We are the problem. If we could all collectively settle ourselves just long enough to take a breath and think, “Is this really the right thing to do? Is it going to do me any good at all?”, racing wouldn’t be suffering quite as bad as it is. Are we 100 percent of the problem, lord no. But as we all watch the sport we love, that we’ve spent our lives following dwindle off to nothing, all we can do is hurt it with harsh and quick reactions. Fans, Drivers, Pit Crew Members, and even track staff are included. Every little nook and cranny of rules, procedures, or policies that tracks have to end up giving somebody the wrong end of the stick, eventually.

The absolute second it does, we blow up the internet like the world is going to end. And then we turn around, drive right back down that same road to the same racetrack we swore was the worst place in the country. And even go as far as to say “Well I’m going but I hope they don’t have anybody there”. How backwards is that? You want to go and pay your hard earned money to watch nobody race, have none of your friends there from over the years to socialize with? Sounds insane doesn’t it? But it’s truthfully a weekly occurrence all over the country.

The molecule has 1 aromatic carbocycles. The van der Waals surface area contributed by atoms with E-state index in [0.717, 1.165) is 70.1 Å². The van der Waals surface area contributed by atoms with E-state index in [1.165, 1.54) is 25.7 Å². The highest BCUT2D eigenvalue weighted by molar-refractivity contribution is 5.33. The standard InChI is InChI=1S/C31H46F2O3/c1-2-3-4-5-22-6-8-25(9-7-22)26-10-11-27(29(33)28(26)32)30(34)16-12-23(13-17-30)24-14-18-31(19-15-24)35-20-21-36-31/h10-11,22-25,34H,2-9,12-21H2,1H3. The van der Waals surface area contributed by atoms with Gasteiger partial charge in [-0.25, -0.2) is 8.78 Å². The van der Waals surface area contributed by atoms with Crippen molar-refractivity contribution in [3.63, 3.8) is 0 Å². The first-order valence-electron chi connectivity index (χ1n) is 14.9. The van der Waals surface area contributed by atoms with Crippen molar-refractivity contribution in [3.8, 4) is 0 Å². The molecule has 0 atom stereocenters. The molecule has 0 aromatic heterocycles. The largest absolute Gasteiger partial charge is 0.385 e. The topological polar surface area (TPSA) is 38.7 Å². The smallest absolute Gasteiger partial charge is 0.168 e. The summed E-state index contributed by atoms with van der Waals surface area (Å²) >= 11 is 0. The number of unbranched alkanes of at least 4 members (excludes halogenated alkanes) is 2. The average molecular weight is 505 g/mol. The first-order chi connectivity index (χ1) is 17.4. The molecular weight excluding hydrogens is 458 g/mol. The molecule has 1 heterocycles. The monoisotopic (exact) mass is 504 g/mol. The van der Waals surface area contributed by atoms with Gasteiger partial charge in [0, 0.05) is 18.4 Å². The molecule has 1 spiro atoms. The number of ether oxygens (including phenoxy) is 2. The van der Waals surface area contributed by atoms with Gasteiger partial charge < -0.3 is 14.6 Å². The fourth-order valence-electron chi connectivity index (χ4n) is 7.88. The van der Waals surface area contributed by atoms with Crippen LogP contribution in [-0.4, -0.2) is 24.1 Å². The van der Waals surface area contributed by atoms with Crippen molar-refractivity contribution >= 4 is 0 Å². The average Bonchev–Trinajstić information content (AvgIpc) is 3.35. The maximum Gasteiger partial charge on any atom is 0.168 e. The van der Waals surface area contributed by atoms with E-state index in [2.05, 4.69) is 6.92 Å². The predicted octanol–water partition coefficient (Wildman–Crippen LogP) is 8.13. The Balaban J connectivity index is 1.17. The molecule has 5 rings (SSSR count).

The worst part? 90 percent of it isn’t of anything that’s relatively important. We take a rainout policy that we didn’t like and we act like a driver just got flipped over on purpose, and the promoter just looked on and started laughing at the guy as he was crawling from his destroyed car. It’s madness. A rule that’s been in place all season long, that everybody’s been going by all year long bites the wrong guy, and the driver and all of the drivers fans just brutalize the track publicly. Whatever happened to just going elsewhere? Taking your business elsewhere is point enough without blowing up the internet with your negative thoughts.